Jackson Gray | The Poly Pist

Social media is dangerous for fitness enthusiasts

By Luis Olguin, Feb. 28, 2023

People who tend to go to the gym used social media to promote their progress from the gym or to boost their ego as well as influence those around them. But, there have been instances where those same people film others to farm likes and attention. These instances are creating anxiety for current and incoming gym goers.

Social media has harmed the gym industry in more ways than it has helped. Social media is promoting unrealistic body standards, promoting drug use and oversaturating users with content of heavy lifting claiming to be easy. On top of all that, people lack motivation in fear of judgment and ridicule of others in the gym.

I use social media to follow transparent influencers who promote healthy lifestyles, exercise plans, nutrition tips and overall gym tips. However, this was not always the case, as I started working out two years ago and don’t plan to stop anytime soon.

Two years ago, I was in a terrible mental headspace and was close to being 300 pounds of pure fat and regret. I was disgusted when looking at the mirror.

I would love to say that things changed, but I still dislike what I see. I still see the tub of lard that would eat a $20 dinner for two at Chili’s all by myself. Due to all the social media content around me and constant training at the gym, I have developed a bit of body dysmorphia. I know I’m not that fat anymore, but I can’t help thinking about it.

Jackson Gray | The Poly Pist

Whether hitting the gym or not, people can develop body dysmorphia due to social media like Instagram or TikTok. We all scroll, swipe or like through countless hours of a social media feed and see content of beautiful or rich people. These people that we admire or crave to be are always physically or financially better off than us. I believe that social media plays a major part in our self-doubt.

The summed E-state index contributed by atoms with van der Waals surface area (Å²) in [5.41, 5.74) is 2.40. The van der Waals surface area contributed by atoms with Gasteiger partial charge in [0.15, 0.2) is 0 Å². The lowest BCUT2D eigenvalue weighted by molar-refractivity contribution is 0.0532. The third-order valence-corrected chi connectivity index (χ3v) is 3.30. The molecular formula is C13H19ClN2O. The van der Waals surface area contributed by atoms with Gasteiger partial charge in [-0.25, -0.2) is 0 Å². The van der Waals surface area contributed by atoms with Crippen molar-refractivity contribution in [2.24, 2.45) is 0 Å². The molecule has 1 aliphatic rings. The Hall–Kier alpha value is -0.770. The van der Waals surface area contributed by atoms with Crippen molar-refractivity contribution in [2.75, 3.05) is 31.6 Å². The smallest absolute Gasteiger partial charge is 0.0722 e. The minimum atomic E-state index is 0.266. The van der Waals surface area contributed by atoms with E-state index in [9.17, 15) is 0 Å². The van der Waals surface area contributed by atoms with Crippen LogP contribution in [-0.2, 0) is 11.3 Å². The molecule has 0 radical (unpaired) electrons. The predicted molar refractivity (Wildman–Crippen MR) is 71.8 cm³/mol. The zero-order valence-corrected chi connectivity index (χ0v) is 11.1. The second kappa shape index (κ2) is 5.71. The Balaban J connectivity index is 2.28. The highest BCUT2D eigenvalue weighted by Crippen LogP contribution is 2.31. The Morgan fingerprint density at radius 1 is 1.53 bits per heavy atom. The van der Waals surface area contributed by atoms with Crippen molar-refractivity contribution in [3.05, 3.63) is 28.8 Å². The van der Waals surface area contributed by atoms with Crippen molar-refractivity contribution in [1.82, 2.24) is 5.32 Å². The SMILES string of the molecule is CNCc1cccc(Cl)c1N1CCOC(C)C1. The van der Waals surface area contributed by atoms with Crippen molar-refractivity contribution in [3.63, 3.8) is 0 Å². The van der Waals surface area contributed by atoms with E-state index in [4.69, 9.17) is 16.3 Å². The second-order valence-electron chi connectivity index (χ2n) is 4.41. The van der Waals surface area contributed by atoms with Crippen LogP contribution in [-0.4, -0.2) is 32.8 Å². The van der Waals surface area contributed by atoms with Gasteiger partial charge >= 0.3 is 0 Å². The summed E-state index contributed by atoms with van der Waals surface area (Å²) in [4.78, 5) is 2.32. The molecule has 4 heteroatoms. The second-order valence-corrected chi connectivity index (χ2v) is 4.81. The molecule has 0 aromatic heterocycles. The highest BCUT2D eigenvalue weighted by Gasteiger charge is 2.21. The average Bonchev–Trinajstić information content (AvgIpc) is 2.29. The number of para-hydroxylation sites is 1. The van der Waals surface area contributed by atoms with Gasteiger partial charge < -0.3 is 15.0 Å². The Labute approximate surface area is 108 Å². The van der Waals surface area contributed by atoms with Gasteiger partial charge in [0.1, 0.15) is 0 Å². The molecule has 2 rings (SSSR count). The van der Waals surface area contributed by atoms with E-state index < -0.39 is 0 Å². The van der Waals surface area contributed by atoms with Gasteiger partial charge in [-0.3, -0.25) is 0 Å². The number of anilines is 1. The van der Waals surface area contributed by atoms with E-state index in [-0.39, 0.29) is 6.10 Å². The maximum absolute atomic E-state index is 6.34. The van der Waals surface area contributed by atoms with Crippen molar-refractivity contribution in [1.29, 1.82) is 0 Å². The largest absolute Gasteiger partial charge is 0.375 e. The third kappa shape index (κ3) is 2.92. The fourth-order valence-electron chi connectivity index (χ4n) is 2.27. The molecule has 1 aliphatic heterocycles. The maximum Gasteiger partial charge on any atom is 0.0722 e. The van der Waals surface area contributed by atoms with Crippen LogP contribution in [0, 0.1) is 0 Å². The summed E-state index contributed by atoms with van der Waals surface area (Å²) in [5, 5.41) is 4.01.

Apart from that, there has been an influx of generic copy-and-paste influencers or gym gurus who have taken over the gym floor and are all over social media. This wouldn’t be a problem, but most of these influencers promote unnecessary supplements, promote unrealistic body goals, unrealistic weight to lift and lack transparency overall. These characteristics can influence beginning gym enthusiasts with difficult lifting and body goals.

In the gym industry there are multiple influencers and regular people who train while “enhanced,” or on performance enhancing drugs.  For example, there was the very popular influencer Liver King who promoted this primal lifestyle of working out and nutrition with his own line of supplements. He was asked on multiple occasions if he has used any type of steroid, and he denied all accusations and lacked transparency. Yet he was recently just outed to be on multiple forms of these “enhancers.”

The biggest problem facing the fitness industry is the promotion of enhanced drugs through social media. My “For You” page on TikTok is filled with countless videos of gym tips, workout plans and nutrition. Then, there are a few videos that filter through talking or joking about “tren.” Tren is the most well-known and talked-about steroid in the fitness industry. There are also other anabolic stimulants, like steroids and unresearched drugs like SARMs, that get promoted on TikTok.